Despite the high-profile nature of this acquisition, one anticipated to have significance for both the maturation of VR and for the growth of Facebook’s platform empire (Helmond et al., 2019), we lack sustained, empirically informed and critical writing on 1) how Facebook imagines its VR future, and 2) the anticipated impacts of a Facebook-backed VR. To develop a critical response to this still nascent technology, we believe an anticipatory awareness of Facebook’s VR future is an urgent one. To do so, this article has two main objectives. Firstly, we examine what we refer to as the ‘Oculus imaginary’: how Facebook envisages the Oculus as integrated into its wider suite of social software. What are the dominant corporate narratives articulated by Facebook? What is promised and how is it envisaged? What gets left out in Facebook’s framing of VR’s possibilities? To answer such questions, we proceed with an analysis of Facebook’s self-presentation of VR at the developer conference (‘devcon’) Oculus Connect in 2018 and 2019, finding conceptual and methodological basis for this in a range of recent studies of the imaginaries of emerging technologies (Beer, 2017; Sadowski and Bendor, 2019), understanding the spread of technology in society not just in terms of large technological developments, acquisitions and so on, but rather shifts in the discourse about technology. Beyond research on the imaginaries of technologies more broadly, this research is also motivated by existing work focused on Facebook’s construction of a public facing image, and how this discursive process accrues benefits to the company (see Hoffmann et al., 2018; Rider and Murakami Wood, 2019).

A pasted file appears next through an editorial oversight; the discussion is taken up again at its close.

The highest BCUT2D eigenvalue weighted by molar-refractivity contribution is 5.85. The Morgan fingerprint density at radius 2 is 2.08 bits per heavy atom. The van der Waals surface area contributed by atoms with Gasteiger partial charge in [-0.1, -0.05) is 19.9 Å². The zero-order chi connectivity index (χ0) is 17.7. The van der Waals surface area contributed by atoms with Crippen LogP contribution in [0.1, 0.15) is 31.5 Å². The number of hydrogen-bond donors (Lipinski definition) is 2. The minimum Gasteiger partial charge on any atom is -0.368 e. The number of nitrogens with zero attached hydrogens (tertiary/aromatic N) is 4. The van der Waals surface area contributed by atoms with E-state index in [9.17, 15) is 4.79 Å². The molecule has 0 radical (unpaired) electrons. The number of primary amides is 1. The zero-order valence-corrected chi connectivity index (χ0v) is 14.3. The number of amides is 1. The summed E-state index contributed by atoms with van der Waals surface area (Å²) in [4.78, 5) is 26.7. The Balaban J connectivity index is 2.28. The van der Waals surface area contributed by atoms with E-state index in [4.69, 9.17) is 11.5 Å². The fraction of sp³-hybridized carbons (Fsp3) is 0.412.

Our analysis highlights how VR is increasingly cast as a new frontier for social media. Facebook focuses on how the Oculus provides the capacity to connect end-users, affording intimacy and affectivity, through both the affordances of the Oculus itself and the Oculus’ integration into Facebook’s other software (e.g. Facebook, Messenger). In doing so, Facebook frames the Oculus as taking on a central role in everyday life. Here, we also address what’s (strategically) left out of the Oculus imaginary – namely, any meaningful engagement with issues of data extraction and accumulation.